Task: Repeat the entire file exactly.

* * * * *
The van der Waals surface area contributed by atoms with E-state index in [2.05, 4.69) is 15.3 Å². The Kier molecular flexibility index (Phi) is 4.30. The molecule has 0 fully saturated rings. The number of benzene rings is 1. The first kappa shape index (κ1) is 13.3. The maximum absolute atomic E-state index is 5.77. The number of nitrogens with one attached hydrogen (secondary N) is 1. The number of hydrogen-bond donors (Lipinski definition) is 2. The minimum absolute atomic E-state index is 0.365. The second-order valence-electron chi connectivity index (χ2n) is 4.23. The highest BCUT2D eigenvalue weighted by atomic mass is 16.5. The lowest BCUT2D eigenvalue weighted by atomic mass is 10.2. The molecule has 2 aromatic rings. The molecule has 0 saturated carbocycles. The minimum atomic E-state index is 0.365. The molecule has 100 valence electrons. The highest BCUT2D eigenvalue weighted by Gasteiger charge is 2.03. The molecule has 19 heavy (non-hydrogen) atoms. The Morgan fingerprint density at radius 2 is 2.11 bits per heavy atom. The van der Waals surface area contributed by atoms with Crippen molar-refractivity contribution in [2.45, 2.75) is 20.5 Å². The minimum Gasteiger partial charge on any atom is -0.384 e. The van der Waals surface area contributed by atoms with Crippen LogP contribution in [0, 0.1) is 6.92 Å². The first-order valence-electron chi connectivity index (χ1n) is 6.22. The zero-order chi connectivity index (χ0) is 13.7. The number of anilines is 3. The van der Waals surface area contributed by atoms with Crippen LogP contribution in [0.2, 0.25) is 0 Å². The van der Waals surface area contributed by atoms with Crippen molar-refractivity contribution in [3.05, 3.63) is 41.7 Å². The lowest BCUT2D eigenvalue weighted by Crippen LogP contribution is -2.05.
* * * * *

The van der Waals surface area contributed by atoms with E-state index in [2.05, 4.69) is 15.3 Å². The Kier molecular flexibility index (Phi) is 4.30. The molecule has 0 fully saturated rings. The number of benzene rings is 1. The first kappa shape index (κ1) is 13.3. The maximum absolute atomic E-state index is 5.77. The number of nitrogens with one attached hydrogen (secondary N) is 1. The number of hydrogen-bond donors (Lipinski definition) is 2. The minimum absolute atomic E-state index is 0.365. The second-order valence-electron chi connectivity index (χ2n) is 4.23. The highest BCUT2D eigenvalue weighted by atomic mass is 16.5. The lowest BCUT2D eigenvalue weighted by atomic mass is 10.2. The molecule has 2 aromatic rings. The molecule has 0 saturated carbocycles. The minimum atomic E-state index is 0.365. The molecule has 100 valence electrons. The highest BCUT2D eigenvalue weighted by Gasteiger charge is 2.03. The molecule has 19 heavy (non-hydrogen) atoms. The Morgan fingerprint density at radius 2 is 2.11 bits per heavy atom. The van der Waals surface area contributed by atoms with Crippen molar-refractivity contribution in [2.45, 2.75) is 20.5 Å². The minimum Gasteiger partial charge on any atom is -0.384 e. The van der Waals surface area contributed by atoms with Crippen LogP contribution in [0, 0.1) is 6.92 Å². The first-order valence-electron chi connectivity index (χ1n) is 6.22. The zero-order chi connectivity index (χ0) is 13.7. The number of anilines is 3. The van der Waals surface area contributed by atoms with Crippen LogP contribution in [0.2, 0.25) is 0 Å². The van der Waals surface area contributed by atoms with Crippen molar-refractivity contribution in [3.05, 3.63) is 41.7 Å². The lowest BCUT2D eigenvalue weighted by Crippen LogP contribution is -2.05.